I blogged about this a bit, and I read other people’s blogs in the Wine Blogosphere.  And you know what I learned?  The people in the Vinosphere, or Vinocyberia, or whatever you want to call it, are all about the Next Event.  Or about themselves.   It is about “me”, or it is about “the next event”.  Or both.  I think 75% of them are deathly afraid of not being invited to the next event.   It is a group of commentators that is afraid of pissing off anyone that will nix them from being invited to the next event.   And in that atmosphere, they hold themselves out as objective commentators.

Nowadays, if I read a fellow blogger, I reach out by phone.   No more of this in the shadows shit.   One of them in Washington State is some big wine authority.  They don’t return phone calls.   I don’t hold my breath.

Back to WSET.   Do you know what I learned?   They are cranking out so many of these certifications and Masters of Wine-ses, that they have nowhere to go but into promoting Asian adult beverages like sake.   Everywhere you turn, there is a glut of alcohol, of certifications, of advice, of commentary.   Everyone is trying to suck at the teet.   And the big players in the industry, which are the large wineries hosing it out by the millions of gallons, and the middlemen who make fortunes squeezing dry at both ends, are the ones calling the shots.  Everything else are people’s indulgences.  Side businesses.  Good God, in some cases, livelihoods.

You know that when WSET is moving into sake, you are being told that there is nothing but oversupply in wine.   Sake competes with wine—at least, it does in Japan, the home of sake, where wine sales have gone up while sake goes down.  When people there drink wine, they don’t drink sake.  I repeat:  If they drink sake, they don’t drink wine.   Hello!  Isn’t that obvious?  Why isn’t that obvious to the Vinosphere?   The bloggers there don’t even have this on the radar, just like they casually ignore the Tesco scandal and how much of it relates to wine supplier discounting and the like.   They are afraid of not getting invited to the next big event.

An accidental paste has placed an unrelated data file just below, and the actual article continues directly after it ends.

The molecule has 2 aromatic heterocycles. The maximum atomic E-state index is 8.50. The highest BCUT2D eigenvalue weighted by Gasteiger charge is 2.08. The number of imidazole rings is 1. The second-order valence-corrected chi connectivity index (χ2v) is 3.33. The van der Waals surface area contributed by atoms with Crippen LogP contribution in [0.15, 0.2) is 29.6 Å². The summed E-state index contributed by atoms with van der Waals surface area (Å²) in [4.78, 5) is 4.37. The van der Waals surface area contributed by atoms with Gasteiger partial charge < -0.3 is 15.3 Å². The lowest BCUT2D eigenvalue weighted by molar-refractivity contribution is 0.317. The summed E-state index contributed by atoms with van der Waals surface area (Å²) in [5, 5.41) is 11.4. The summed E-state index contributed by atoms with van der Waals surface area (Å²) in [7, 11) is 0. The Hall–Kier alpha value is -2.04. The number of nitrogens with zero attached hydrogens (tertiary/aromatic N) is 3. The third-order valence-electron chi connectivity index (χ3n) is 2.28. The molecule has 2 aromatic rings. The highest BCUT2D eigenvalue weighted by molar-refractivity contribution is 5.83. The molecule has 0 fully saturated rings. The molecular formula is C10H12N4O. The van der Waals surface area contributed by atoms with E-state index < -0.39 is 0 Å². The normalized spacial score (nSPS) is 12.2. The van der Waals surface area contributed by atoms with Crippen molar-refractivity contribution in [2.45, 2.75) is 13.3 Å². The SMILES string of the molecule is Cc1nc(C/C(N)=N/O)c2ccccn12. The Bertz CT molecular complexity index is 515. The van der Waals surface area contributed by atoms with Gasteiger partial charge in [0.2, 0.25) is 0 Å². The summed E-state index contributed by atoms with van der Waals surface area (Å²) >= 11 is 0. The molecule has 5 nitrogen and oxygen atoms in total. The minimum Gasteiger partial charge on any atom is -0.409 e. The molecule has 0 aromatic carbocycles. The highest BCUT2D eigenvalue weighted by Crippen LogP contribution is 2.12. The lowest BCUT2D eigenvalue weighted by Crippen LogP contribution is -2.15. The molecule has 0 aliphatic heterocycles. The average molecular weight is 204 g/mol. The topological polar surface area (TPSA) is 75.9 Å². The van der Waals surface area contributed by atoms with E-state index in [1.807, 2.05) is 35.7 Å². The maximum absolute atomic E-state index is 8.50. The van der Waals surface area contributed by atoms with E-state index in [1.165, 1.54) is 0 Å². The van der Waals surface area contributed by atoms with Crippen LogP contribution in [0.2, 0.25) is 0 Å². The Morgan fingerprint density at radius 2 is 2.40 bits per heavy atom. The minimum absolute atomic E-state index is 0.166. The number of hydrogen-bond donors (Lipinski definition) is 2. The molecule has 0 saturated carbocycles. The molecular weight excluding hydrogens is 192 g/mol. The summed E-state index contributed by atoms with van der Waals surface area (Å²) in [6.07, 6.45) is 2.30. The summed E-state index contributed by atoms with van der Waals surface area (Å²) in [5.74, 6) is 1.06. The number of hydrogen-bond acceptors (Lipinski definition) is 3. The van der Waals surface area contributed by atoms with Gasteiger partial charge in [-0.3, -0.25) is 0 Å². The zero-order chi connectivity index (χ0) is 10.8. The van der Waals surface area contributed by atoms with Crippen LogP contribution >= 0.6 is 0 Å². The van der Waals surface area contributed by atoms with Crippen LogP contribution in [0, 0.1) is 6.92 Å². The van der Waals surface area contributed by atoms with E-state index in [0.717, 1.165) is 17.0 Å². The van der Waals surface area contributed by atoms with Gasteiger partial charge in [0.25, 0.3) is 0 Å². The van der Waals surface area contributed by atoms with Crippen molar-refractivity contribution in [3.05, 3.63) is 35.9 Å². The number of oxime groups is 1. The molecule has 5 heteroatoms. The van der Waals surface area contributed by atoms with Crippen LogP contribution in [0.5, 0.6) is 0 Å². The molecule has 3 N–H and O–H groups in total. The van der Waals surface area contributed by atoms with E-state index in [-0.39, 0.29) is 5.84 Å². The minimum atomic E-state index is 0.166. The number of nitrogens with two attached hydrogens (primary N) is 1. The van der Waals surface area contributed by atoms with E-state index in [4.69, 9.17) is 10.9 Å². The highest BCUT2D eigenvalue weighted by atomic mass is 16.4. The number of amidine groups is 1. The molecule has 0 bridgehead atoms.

As someone who is a mere satellite of the Vinosphere, I don’t care if I am not getting invited to the next big event—I probably don’t have the time and space to go.  I have no books on the topic to sell.  I’m an observer.

It seems to me that:

The good ideas for promoting wine in the year 1982 have run their courses.  But people still keep trying them.

Evidence of burn out and decline come from the idea of “expanding” a wine promotion group to promote Asian alcoholic beverages that now would compete with wine, as they do in Asia already.

These promotion groups have Big Corporations and Big Money behind them.   It is the voice of somebody else that is being delivered to you, not some impartial nonprofit.

Small wineries, small sakeries, are the victims in all this “promotion”.  When I get a chance, I will write about how the Japanese MAFF (Ministry of Agriculture, Fisheries and Farming) is throwing out money to promote Japanese trade, but they are trying to do it by planting mouthpieces within wine trade promotion groups.  (This is similar to how the Japanese government gives to US think tanks, as an “investment”, in order to promote Japanese policy goals—-I mentioned this the other day.)   Small wineries are being encouraged to support these promotion groups, when the clear fact is that no one is making an effort to enhance sales for the small breweries or wineries.  All this money is simply financing an industry junket where people can create jobs for themselves, “promoting”.

The small wineries outside of Asia, and the small sakeries in Japan, are both being stiffed by this whole promotion enterprise.  The people calling the shots are all connected to big industry.   Hello Vinosphere!   Please write more about this.